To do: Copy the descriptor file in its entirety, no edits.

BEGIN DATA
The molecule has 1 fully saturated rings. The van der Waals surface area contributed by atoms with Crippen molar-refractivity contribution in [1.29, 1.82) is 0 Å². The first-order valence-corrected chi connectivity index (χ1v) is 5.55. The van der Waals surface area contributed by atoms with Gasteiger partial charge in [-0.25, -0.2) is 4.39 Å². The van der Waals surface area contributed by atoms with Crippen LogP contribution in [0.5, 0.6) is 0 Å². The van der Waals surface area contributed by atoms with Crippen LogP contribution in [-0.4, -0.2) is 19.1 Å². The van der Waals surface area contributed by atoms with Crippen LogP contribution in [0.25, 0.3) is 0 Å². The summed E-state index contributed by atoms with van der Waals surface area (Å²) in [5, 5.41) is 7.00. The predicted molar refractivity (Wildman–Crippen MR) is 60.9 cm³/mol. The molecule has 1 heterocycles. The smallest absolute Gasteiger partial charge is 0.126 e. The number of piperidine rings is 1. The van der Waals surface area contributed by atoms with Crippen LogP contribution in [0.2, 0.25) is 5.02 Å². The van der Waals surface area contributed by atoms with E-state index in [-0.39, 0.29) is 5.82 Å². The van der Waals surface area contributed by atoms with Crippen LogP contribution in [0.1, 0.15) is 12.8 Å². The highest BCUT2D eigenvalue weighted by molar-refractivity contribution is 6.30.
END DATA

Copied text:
The molecule has 1 fully saturated rings. The van der Waals surface area contributed by atoms with Crippen molar-refractivity contribution in [1.29, 1.82) is 0 Å². The first-order valence-corrected chi connectivity index (χ1v) is 5.55. The van der Waals surface area contributed by atoms with Gasteiger partial charge in [-0.25, -0.2) is 4.39 Å². The van der Waals surface area contributed by atoms with Crippen LogP contribution in [0.5, 0.6) is 0 Å². The van der Waals surface area contributed by atoms with Crippen LogP contribution in [-0.4, -0.2) is 19.1 Å². The van der Waals surface area contributed by atoms with Crippen LogP contribution in [0.25, 0.3) is 0 Å². The summed E-state index contributed by atoms with van der Waals surface area (Å²) in [5, 5.41) is 7.00. The predicted molar refractivity (Wildman–Crippen MR) is 60.9 cm³/mol. The molecule has 1 heterocycles. The smallest absolute Gasteiger partial charge is 0.126 e. The number of piperidine rings is 1. The van der Waals surface area contributed by atoms with Crippen LogP contribution in [0.2, 0.25) is 5.02 Å². The van der Waals surface area contributed by atoms with E-state index in [-0.39, 0.29) is 5.82 Å². The van der Waals surface area contributed by atoms with Crippen LogP contribution in [0.1, 0.15) is 12.8 Å². The highest BCUT2D eigenvalue weighted by molar-refractivity contribution is 6.30.